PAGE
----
Baby Boomers Are the Richest Home Sellers

  • Michelle Almeyda Wiedemuth
  • 04/8/21
Baby boomers tended to make up the majority of sellers last year—at 43%—and they also saw the highest profits, too.

Overall, home sellers of all age groups who sold their homes last year saw a median gain of $66,000 more than what they originally purchased for—a $6,000 increase compared to the previous year. But for sellers ages 66 to 74, they saw a median gain of $100,000 in equity, according to the National Association of REALTORS®’ “2021 Home Buyer and Seller Generational Trends” report.

“In a real estate market that is tipped in favor of sellers, boomers and older homeowners are really the ones holding the cards,” says Danielle Hale, realtor.com®’s chief economist.

As the housing market surges, homeowners who’ve been in their homes the longest tend to see the highest profits at resale. Younger baby boomers (those between the ages of 56 to 65) tended to live in their homes a median of 14 years whereas older segment of baby boomers (those between the ages of 66 to 74) had lived in their homes a median of 16 years, according to NAR’s report. The median tenure in a home for the overall population is 10 years.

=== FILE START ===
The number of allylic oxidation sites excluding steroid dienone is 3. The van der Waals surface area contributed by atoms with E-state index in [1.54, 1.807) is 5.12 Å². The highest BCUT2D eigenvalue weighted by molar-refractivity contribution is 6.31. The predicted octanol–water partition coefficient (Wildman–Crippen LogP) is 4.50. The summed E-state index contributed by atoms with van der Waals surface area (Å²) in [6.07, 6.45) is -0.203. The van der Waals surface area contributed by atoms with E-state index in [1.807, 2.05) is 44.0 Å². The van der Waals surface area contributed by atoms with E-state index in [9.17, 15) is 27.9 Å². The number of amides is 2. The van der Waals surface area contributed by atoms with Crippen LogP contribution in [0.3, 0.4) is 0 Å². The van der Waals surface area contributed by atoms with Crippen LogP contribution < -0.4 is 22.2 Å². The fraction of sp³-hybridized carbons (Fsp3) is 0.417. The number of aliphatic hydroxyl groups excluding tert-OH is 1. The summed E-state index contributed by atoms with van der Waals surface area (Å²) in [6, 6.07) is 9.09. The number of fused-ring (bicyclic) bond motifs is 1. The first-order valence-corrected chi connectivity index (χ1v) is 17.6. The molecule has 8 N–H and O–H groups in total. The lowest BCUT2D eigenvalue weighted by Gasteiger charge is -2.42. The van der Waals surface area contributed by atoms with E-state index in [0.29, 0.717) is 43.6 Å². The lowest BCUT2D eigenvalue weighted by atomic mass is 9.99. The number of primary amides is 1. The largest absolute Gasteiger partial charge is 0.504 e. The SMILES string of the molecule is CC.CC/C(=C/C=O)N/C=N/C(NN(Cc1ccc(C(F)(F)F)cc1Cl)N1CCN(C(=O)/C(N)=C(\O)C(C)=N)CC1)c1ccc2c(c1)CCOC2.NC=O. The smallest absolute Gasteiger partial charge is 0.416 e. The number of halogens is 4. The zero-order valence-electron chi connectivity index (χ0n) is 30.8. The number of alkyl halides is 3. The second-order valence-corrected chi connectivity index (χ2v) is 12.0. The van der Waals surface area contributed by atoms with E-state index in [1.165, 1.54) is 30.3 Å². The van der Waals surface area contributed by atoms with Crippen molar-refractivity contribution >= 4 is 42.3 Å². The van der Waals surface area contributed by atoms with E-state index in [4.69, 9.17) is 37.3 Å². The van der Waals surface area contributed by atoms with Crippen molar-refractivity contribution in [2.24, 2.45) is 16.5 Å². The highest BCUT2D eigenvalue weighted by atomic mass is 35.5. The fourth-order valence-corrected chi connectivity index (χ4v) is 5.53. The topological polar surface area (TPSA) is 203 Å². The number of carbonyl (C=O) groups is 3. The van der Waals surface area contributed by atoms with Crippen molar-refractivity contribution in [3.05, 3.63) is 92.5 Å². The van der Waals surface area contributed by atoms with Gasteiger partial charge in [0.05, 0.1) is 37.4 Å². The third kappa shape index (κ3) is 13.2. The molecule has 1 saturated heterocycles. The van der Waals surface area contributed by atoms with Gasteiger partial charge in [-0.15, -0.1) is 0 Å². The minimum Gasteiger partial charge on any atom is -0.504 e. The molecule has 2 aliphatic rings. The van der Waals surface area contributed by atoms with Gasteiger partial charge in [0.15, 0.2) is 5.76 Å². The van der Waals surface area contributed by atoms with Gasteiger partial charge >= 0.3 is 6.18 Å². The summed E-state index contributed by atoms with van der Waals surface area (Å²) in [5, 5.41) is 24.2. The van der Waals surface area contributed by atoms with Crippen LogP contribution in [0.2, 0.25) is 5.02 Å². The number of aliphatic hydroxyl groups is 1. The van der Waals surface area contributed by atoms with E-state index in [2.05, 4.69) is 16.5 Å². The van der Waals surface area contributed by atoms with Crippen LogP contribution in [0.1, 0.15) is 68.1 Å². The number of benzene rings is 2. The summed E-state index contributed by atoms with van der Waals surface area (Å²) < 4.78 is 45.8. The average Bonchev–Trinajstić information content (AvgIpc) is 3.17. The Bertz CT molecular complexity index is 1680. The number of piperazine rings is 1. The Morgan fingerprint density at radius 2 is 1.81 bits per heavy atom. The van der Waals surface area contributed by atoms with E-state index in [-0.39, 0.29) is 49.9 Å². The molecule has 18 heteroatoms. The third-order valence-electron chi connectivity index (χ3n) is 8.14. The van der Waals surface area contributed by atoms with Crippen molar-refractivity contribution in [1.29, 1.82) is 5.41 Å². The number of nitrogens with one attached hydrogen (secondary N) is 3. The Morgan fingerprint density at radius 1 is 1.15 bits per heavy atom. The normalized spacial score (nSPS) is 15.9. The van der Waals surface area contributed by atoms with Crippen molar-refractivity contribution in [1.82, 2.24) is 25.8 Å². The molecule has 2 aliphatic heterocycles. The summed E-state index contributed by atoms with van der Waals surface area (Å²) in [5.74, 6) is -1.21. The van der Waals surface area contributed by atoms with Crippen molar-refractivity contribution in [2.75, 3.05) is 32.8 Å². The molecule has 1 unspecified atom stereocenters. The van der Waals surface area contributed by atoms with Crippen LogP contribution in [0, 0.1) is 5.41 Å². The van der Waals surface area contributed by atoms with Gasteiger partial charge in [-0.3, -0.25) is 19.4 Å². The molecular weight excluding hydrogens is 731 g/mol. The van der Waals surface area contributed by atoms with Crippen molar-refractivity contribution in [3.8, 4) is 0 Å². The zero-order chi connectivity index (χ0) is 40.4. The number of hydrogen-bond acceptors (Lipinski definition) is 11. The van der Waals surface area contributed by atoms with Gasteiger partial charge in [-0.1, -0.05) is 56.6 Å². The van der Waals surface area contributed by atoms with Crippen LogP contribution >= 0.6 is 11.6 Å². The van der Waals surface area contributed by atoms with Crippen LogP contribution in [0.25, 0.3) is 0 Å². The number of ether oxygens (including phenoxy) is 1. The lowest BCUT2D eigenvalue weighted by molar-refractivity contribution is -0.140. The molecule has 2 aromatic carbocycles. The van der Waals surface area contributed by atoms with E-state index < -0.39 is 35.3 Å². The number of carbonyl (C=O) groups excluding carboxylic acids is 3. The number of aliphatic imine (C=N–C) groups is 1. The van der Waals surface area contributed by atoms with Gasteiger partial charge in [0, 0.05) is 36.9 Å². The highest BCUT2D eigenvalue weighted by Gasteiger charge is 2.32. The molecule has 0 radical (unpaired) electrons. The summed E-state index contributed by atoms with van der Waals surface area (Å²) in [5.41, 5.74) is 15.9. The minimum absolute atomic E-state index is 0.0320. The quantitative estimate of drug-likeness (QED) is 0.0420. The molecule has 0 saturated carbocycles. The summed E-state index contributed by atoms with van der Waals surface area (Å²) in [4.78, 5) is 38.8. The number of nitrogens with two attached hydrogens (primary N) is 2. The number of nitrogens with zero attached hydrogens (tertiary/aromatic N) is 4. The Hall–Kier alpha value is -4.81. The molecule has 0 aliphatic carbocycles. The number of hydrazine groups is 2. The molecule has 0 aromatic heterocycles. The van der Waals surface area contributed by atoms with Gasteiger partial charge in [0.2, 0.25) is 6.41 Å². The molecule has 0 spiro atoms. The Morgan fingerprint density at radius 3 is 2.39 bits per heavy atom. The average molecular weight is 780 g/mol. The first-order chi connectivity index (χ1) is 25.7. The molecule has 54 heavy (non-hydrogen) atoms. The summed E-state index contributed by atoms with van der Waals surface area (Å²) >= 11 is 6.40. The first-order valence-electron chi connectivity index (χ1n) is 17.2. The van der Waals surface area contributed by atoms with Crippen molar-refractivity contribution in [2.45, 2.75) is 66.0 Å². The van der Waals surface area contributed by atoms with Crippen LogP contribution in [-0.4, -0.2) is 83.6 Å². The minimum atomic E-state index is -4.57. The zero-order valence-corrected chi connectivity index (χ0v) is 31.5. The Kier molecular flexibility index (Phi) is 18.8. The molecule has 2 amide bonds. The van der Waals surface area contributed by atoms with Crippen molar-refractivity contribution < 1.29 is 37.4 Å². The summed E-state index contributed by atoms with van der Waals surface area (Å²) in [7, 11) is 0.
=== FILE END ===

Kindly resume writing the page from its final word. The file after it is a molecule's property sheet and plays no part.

The primary reason baby boomers cited for selling their home: To purchase a similarly sized home closer to family members and friends. The second most popular reason to sell was to downsize.

The following is a chart broken down by age group of the median equity earned on a home recently sold, according to NAR’s report.
 
 
Millennial buyers 22 to 30 years (Younger Millennials) and buyers 31 to 40 years (Older Millennials) continue to make up the largest share of home buyers at 37%: Older Millennials at 23% and Younger Millennials at 14% of the share of home buyers. Millennials have been the largest share of buyers since the 2014 report. Buyers 41 to 55 (Gen Xers) consisted of 24% of recent home buyers. This group continues to be the highest earning home buyers with a median income of $113,300 in 2019. For the report, buyers 56 to 65 (Younger Baby Boomers) and buyers 66 to 74 (Older Baby Boomers) were broken into two separate categories as they have differing demographics and buying behaviors. Buyers 56 to 65 consisted of 18% of recent buyers and buyers 66 to 74 consisted of 14% of recent buyers. Buyers 75 to 95 (The Silent Generation) represented the smallest share of buyers at 5%.
 
All generations of buyers continued to utilize a real estate agent or broker as their top resource to help them buy and sell their home.

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